Saturday, 15 January 2022, marks our seventh anniversary as a movement, and I’d like to take this opportunity to reflect on what was a momentous occasion last year, when the Global Catholic Climate Movement became the Laudato Si’ Movement.
Laudato Si’ inspired the movement’s foundation in 2015, a few months before the encyclical (and its title) were released. Laudato Si’ has continued to be the cornerstone of our key initiatives (LS Animators, LS Week, LS Circles, etc).
Members mentioned how our work was much broader than climate, as we’ve always been guided by Laudato Si’s more holistic approach of “care for our common home,” with “ecological conversion” and integral ecology at its core. People also shared how Laudato Si’ is much more than an encyclical, as it ultimately is about the Franciscan worldview of communion with all Creation that is the source of everything we do. And so on.
In fact, during the many dialogues and consultations of the synodal discernment process, it was remarkable to see so much consensus about those points, which led the movement to land on Laudato Si’ Movement as its new name. Regardless of membership type – member organizations or grassroots members as LS Animators – or region, participants prayerfully discerned that LSM was the name that best represented us.
WATCH: The new name announcement
But there was one key point about the LSM name that nobody mentioned. One key attribute of the new name that none of us noticed. One key feature that I now feel is the best possible reason to adopt this beautiful name.
Namely, that the very expression “Laudato Si’ Movement” is a wonderful embodiment of the “Contempl-Action Paradox” (also known as the Slow-Fast Paradox) that characterizes us, a paradox that has been a source of reflection for years. The words “Laudato Si’ Movement,” standing side by side, are an invitation to engage in both prayerful “contemplation” of God’s Creation and bold “action” for God’s Creation.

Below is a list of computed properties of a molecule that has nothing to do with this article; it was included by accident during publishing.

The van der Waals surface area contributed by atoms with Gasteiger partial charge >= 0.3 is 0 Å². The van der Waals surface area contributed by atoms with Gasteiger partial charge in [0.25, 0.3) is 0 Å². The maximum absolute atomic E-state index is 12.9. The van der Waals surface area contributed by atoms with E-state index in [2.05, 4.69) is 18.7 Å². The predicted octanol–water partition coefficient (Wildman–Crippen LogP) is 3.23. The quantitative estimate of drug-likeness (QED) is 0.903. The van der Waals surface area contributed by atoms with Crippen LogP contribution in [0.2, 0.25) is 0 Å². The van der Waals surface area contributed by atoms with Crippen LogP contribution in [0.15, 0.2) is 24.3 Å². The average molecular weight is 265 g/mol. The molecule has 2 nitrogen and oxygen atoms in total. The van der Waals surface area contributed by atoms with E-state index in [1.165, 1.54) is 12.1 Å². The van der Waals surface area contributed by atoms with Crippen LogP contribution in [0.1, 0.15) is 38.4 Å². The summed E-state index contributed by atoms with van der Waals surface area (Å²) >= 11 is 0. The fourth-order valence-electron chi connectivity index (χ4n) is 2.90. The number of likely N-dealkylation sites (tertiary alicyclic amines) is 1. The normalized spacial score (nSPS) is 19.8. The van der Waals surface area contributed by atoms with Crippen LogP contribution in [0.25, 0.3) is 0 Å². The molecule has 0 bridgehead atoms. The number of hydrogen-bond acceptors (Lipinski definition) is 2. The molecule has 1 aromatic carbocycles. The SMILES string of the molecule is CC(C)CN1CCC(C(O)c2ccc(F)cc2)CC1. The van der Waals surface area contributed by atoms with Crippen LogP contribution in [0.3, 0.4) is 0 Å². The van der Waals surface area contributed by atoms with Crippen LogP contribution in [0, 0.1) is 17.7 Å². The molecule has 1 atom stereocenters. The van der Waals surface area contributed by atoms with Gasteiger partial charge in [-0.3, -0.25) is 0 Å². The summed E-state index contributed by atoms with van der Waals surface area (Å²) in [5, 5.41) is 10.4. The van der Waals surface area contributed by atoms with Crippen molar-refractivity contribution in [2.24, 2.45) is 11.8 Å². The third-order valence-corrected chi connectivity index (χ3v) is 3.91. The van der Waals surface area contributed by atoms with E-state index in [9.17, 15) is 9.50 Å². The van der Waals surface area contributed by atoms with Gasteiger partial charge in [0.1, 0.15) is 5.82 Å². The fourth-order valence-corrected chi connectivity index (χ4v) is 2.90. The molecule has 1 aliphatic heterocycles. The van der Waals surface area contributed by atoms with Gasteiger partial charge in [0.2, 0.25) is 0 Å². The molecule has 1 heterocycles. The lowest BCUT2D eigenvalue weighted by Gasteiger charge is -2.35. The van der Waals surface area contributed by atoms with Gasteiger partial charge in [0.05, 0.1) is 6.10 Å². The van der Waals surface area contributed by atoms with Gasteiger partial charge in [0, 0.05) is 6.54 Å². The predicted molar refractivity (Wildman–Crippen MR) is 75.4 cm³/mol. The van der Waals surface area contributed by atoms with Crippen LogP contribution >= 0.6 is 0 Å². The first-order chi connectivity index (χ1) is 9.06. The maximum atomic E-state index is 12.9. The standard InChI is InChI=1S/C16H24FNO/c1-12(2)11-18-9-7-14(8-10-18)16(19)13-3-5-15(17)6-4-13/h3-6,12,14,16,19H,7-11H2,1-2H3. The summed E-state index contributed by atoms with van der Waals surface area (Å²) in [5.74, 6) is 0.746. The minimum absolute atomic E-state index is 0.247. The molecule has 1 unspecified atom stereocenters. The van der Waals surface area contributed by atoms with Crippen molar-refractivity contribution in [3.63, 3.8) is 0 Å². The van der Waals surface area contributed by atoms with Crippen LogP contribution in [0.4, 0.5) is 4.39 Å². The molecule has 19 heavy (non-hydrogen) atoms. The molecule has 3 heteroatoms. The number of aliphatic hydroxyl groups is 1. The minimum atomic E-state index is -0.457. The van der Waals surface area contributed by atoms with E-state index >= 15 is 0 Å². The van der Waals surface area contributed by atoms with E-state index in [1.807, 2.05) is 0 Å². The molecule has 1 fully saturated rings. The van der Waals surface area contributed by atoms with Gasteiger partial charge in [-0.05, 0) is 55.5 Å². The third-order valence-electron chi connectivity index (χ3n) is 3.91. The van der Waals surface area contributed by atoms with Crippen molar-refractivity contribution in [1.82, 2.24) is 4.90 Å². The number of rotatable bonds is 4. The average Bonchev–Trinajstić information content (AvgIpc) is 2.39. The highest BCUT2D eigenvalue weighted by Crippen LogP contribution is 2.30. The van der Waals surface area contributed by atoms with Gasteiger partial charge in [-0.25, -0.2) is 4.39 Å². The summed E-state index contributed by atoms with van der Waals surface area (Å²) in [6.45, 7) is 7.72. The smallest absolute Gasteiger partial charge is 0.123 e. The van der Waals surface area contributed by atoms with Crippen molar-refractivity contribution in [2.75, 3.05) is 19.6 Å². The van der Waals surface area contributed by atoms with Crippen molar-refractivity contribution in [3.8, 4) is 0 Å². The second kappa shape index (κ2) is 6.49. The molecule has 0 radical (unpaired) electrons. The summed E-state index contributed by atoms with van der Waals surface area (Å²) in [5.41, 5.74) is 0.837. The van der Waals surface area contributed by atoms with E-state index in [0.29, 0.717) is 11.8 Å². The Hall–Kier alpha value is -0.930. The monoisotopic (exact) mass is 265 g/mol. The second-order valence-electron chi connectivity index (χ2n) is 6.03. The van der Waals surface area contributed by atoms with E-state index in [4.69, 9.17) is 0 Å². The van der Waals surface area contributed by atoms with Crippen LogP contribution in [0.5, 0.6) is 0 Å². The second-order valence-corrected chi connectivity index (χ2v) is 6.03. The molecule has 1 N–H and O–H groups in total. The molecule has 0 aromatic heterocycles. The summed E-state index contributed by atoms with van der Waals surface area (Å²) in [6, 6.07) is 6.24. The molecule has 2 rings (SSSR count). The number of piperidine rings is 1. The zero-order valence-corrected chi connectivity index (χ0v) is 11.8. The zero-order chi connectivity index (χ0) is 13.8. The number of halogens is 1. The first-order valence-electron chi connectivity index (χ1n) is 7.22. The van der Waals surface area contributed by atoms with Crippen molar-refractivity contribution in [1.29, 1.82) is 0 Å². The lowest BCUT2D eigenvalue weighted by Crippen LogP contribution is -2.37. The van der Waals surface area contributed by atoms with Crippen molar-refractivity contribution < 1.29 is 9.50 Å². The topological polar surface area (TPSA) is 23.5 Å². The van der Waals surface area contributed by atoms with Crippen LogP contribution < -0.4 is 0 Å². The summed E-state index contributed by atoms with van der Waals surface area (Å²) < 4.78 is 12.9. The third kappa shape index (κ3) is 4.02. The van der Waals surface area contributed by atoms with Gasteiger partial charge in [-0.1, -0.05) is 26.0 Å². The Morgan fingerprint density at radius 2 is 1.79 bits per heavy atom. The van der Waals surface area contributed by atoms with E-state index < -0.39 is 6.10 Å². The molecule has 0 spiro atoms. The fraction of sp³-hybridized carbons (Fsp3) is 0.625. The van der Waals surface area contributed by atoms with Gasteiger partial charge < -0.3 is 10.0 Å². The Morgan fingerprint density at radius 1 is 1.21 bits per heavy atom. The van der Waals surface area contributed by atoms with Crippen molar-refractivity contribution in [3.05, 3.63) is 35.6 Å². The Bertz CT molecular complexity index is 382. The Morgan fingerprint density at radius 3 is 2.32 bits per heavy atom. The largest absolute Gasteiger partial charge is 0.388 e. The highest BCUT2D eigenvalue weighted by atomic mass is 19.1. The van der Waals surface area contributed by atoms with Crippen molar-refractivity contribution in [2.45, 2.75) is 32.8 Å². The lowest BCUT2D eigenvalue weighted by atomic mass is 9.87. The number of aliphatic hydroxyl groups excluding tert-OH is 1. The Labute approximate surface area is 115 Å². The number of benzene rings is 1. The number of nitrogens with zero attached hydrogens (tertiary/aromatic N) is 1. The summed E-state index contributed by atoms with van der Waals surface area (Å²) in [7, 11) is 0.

The ones who helped us understand this were our good friends Cardinal Michael Czerny, a key Laudato Si’ champion at the Vatican and beyond, and Ray Kancharla, a Laudato Si’ Animator from India.
During the celebratory event to announce the new name, “Cardenalito” Czerny shared some wonderful reflections that shed light on the huge symbolism of this name. He started by saying:
“The word ‘movement’ is very important… we’re trying to ‘move’, we’re trying to improve. To tell you the truth, we’re trying to survive.”
That’s something we were well aware of. In fact, in our statement announcing the name, we wrote something similar: “The word ‘movement’ not only means a group of people, but also connotes action; a group of people ‘moving’.” We’re all about action. Bold action.
Then came a beautiful addition by Cardinal Czerny, one we hadn’t thought about:
“This name is a prayer… When we name the movement now, every time we name it, we’re saying a prayer. Laudato Si’. Praised be the Creator.”
What a mind-blowing realization. The name itself is a prayer! A prayer of praise, flowing from the contemplation of the beauty of God’s Creation, as St. Francis did. Such a profound insight.